Four, Europe’s top five largest countries outside Russia (the UK, Germany, France, Italy, Spain) alone have combined military expenditures of $231.7 billion in 2022, which is 2.7 times larger than Russia’s. Ukraine military spending jumped from $1 billion in 2002 to $44 billion in 2022, much of its money and armaments sent by the US and NATO countries.

Five, Russia is not China. The Russian economy is “small” compared to China’s, its GDP nominal size of $2.2 trillion in 2022 is only 1/8th of China’s $17.9 trillion. And Russia’s military spending is only a third of China’s. If the US plus other big NATO countries cannot defeat Russia in their proxy war via Ukraine, there is big question mark over if the US and NATO can defeat China over the Taiwan issue.

Six, countries with the largest military spending/GDP ratio are not in NATO but in the Middle East. Saudi Arabia, Qatar, Kuwait, and possibly the United Arab Emirates (there is no data for 2021 or 2022) have 6-7% of GDP. But Iran, considering western media’s exaggeration that it has huge military spending, actually has a small ratio of only 2%. In contrast, poor Lebanon, with a GDP of only $22 billion in 2022 (smaller than Cambodia’s $29 billion and slightly larger than Brunei’s $17 billion) has military spending of 22% of GDP. Really weird and wasteful.

Seven, India, with its territorial conflict with Pakistan over Kashmir, also has a territorial conflict with China and hence is ramping up its defense spending. But its military/GDP ratio remains modest at 2.4%.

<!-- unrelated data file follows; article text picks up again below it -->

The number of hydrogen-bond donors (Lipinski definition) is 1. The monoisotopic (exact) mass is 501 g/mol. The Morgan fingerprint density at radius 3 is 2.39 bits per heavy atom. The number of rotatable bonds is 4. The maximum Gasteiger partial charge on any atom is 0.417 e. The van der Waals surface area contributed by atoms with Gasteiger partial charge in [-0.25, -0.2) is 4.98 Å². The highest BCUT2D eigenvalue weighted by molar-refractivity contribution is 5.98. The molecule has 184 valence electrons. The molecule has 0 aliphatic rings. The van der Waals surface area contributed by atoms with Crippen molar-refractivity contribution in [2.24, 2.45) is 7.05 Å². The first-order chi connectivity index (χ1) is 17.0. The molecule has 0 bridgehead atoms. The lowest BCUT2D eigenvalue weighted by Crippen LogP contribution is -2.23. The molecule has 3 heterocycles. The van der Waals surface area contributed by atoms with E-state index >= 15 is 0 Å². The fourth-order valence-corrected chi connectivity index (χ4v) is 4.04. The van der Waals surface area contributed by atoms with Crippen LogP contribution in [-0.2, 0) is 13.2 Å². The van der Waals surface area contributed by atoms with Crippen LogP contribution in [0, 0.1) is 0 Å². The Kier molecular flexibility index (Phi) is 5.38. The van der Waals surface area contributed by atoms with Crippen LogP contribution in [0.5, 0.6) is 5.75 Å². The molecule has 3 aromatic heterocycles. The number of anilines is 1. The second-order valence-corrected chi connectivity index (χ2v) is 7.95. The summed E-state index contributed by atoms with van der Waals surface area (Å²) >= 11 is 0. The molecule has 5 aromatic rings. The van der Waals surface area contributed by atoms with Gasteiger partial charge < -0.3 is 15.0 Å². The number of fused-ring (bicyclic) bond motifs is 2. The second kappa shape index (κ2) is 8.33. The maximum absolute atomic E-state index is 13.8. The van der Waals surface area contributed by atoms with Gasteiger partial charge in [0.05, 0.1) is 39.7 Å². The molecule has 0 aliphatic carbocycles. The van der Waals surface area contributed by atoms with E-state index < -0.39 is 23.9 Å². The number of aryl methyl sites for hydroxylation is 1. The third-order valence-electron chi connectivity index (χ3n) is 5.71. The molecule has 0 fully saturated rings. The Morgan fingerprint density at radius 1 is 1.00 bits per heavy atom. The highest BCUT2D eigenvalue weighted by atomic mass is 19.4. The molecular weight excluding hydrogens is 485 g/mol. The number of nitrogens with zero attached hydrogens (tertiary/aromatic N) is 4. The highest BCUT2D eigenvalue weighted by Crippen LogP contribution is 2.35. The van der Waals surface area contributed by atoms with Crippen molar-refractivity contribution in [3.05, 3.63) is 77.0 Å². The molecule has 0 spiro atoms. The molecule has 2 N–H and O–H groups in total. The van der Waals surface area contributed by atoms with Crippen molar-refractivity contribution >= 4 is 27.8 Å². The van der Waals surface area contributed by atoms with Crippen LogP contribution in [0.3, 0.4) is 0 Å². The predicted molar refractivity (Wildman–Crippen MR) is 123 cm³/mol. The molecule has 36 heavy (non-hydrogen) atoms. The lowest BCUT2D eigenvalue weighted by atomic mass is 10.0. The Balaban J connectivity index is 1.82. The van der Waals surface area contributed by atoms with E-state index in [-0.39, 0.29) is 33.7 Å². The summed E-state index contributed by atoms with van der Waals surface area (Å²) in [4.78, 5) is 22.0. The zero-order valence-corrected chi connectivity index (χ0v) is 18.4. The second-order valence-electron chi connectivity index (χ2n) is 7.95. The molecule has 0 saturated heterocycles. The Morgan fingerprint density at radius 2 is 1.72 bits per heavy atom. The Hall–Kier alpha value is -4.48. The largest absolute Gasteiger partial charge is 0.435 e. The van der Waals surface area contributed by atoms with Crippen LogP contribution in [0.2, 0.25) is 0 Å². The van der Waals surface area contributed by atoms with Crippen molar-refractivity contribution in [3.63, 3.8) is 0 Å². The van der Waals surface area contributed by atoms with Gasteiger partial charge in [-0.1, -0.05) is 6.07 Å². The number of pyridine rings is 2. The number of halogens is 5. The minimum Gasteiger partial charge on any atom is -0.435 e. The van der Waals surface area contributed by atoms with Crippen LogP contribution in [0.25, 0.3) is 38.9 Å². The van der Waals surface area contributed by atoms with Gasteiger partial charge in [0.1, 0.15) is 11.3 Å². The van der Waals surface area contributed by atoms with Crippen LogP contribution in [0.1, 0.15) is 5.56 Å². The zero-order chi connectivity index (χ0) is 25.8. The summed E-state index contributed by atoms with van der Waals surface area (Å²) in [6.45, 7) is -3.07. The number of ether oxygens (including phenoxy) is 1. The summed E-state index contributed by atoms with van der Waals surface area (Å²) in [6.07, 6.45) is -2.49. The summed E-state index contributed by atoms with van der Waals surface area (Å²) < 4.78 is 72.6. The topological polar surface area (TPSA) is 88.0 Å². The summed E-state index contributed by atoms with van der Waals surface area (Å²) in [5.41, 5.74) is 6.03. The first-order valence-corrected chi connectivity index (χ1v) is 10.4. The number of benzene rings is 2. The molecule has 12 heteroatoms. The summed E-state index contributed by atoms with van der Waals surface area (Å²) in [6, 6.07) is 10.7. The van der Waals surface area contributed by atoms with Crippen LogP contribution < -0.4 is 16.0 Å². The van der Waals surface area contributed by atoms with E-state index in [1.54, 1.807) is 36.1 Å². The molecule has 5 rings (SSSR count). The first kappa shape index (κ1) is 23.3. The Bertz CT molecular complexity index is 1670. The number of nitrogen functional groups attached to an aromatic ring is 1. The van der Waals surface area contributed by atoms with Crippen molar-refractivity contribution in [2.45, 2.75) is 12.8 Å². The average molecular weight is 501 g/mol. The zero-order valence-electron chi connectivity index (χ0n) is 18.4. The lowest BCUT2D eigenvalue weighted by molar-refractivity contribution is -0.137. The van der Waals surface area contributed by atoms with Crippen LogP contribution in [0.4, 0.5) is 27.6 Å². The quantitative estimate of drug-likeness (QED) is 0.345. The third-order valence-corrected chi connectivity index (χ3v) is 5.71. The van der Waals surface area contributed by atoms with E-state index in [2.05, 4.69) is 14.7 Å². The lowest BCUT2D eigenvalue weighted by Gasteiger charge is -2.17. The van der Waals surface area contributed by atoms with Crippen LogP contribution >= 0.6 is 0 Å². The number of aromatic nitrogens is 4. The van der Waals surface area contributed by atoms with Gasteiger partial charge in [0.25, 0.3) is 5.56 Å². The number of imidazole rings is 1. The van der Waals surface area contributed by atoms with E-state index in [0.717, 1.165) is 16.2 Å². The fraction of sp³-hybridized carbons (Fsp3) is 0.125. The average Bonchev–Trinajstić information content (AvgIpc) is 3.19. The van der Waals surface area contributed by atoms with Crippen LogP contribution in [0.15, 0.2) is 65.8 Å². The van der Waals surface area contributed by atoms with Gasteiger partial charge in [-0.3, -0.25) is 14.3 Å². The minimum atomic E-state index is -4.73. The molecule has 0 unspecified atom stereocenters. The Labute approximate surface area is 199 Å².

Eight, ASEAN countries with generally fast GDP growth continue to have modest military spending compared to many countries and regions in the world and this is good. Only Singapore has a military/GDP ratio of larger than 1.5% (see the table).

Nine, the so-called “rules based international order” (RBIR) is double talk. Invasion is wrong and anti-RBIR if the invader is Russia (invading Ukraine) or China (possibly invading Taiwan). But invasion is justified and consistent with RBIR if the invader is the US and other western NATO countries (see Vietnam, Afghanistan, Iraq, Syria, etc.). Invasion is invasion and we should condemn it whether the invader is Russia or America or China. We should focus on non-interference, stop these endless wars, stop regime-change via external aggression.

Ten, countries and humanity should focus on global peace and prosperity, diplomacy and wealth creation, not heavy armaments procurement and military destruction. We should devote our manpower to commerce, tourism, and investment and not on training so many soldiers and gun-toting warriors. Let John Lennon and Mark Knopfler’s words prevail in international politics and economics.

Hoping for peace and prosperity, hoping for an end to the Ukraine war and the Middle East war by early 2024. And hoping for no war whatsoever over Taiwan, over disputed atolls in the South China Sea or West Philippine Sea.


Bienvenido S. Oplas, Jr. is the president of Bienvenido S. Oplas, Jr. Research Consultancy Services, and Minimal Government Thinkers. He is an international fellow of the Tholos Foundation.